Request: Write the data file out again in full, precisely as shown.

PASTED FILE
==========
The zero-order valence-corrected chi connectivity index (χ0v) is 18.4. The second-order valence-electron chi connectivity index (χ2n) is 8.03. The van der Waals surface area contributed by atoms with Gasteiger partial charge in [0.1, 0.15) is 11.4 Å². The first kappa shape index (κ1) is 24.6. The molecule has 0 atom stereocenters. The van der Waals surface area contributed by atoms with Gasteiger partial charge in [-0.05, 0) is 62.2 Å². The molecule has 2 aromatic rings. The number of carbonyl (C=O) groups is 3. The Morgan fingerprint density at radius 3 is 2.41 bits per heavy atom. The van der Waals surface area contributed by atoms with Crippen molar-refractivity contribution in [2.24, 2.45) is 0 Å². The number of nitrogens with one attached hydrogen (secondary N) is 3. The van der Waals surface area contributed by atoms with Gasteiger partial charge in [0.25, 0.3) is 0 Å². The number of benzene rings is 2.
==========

The zero-order valence-corrected chi connectivity index (χ0v) is 18.4. The second-order valence-electron chi connectivity index (χ2n) is 8.03. The van der Waals surface area contributed by atoms with Gasteiger partial charge in [0.1, 0.15) is 11.4 Å². The first kappa shape index (κ1) is 24.6. The molecule has 0 atom stereocenters. The van der Waals surface area contributed by atoms with Gasteiger partial charge in [-0.05, 0) is 62.2 Å². The molecule has 2 aromatic rings. The number of carbonyl (C=O) groups is 3. The Morgan fingerprint density at radius 3 is 2.41 bits per heavy atom. The van der Waals surface area contributed by atoms with Crippen molar-refractivity contribution in [2.24, 2.45) is 0 Å². The number of nitrogens with one attached hydrogen (secondary N) is 3. The van der Waals surface area contributed by atoms with Gasteiger partial charge in [0.25, 0.3) is 0 Å². The number of benzene rings is 2.